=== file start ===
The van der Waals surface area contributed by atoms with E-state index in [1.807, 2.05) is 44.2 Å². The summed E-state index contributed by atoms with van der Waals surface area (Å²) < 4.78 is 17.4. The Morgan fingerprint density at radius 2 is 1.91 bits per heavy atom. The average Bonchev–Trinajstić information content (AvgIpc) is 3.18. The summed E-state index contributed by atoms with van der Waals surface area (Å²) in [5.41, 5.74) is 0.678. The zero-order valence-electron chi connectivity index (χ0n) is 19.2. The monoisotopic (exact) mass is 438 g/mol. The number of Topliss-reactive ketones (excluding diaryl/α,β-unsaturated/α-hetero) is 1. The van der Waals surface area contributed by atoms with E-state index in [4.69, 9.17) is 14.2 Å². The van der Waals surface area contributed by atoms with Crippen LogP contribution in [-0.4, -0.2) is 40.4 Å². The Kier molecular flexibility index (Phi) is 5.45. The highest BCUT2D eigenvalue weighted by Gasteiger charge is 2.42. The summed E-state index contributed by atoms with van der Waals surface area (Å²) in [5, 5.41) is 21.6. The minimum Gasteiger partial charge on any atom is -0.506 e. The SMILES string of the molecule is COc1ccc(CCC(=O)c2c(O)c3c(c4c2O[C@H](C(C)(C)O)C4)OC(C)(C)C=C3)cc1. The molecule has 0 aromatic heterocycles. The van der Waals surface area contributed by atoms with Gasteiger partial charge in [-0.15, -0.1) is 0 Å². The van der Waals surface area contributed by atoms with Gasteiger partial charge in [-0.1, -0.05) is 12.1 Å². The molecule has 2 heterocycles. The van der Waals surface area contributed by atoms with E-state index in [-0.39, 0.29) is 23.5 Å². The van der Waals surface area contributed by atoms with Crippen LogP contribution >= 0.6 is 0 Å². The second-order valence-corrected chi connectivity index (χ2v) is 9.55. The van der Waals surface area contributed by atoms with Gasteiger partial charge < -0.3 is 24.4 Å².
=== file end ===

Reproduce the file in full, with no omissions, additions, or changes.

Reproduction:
The van der Waals surface area contributed by atoms with E-state index in [1.807, 2.05) is 44.2 Å². The summed E-state index contributed by atoms with van der Waals surface area (Å²) < 4.78 is 17.4. The Morgan fingerprint density at radius 2 is 1.91 bits per heavy atom. The average Bonchev–Trinajstić information content (AvgIpc) is 3.18. The summed E-state index contributed by atoms with van der Waals surface area (Å²) in [5.41, 5.74) is 0.678. The zero-order valence-electron chi connectivity index (χ0n) is 19.2. The monoisotopic (exact) mass is 438 g/mol. The number of Topliss-reactive ketones (excluding diaryl/α,β-unsaturated/α-hetero) is 1. The van der Waals surface area contributed by atoms with E-state index in [4.69, 9.17) is 14.2 Å². The van der Waals surface area contributed by atoms with Crippen LogP contribution in [-0.4, -0.2) is 40.4 Å². The Kier molecular flexibility index (Phi) is 5.45. The highest BCUT2D eigenvalue weighted by Gasteiger charge is 2.42. The summed E-state index contributed by atoms with van der Waals surface area (Å²) in [5, 5.41) is 21.6. The minimum Gasteiger partial charge on any atom is -0.506 e. The SMILES string of the molecule is COc1ccc(CCC(=O)c2c(O)c3c(c4c2O[C@H](C(C)(C)O)C4)OC(C)(C)C=C3)cc1. The molecule has 0 aromatic heterocycles. The van der Waals surface area contributed by atoms with Gasteiger partial charge in [-0.15, -0.1) is 0 Å². The van der Waals surface area contributed by atoms with Gasteiger partial charge in [-0.1, -0.05) is 12.1 Å². The molecule has 2 heterocycles. The van der Waals surface area contributed by atoms with E-state index in [-0.39, 0.29) is 23.5 Å². The van der Waals surface area contributed by atoms with Crippen LogP contribution >= 0.6 is 0 Å². The second-order valence-corrected chi connectivity index (χ2v) is 9.55. The van der Waals surface area contributed by atoms with Gasteiger partial charge < -0.3 is 24.4 Å².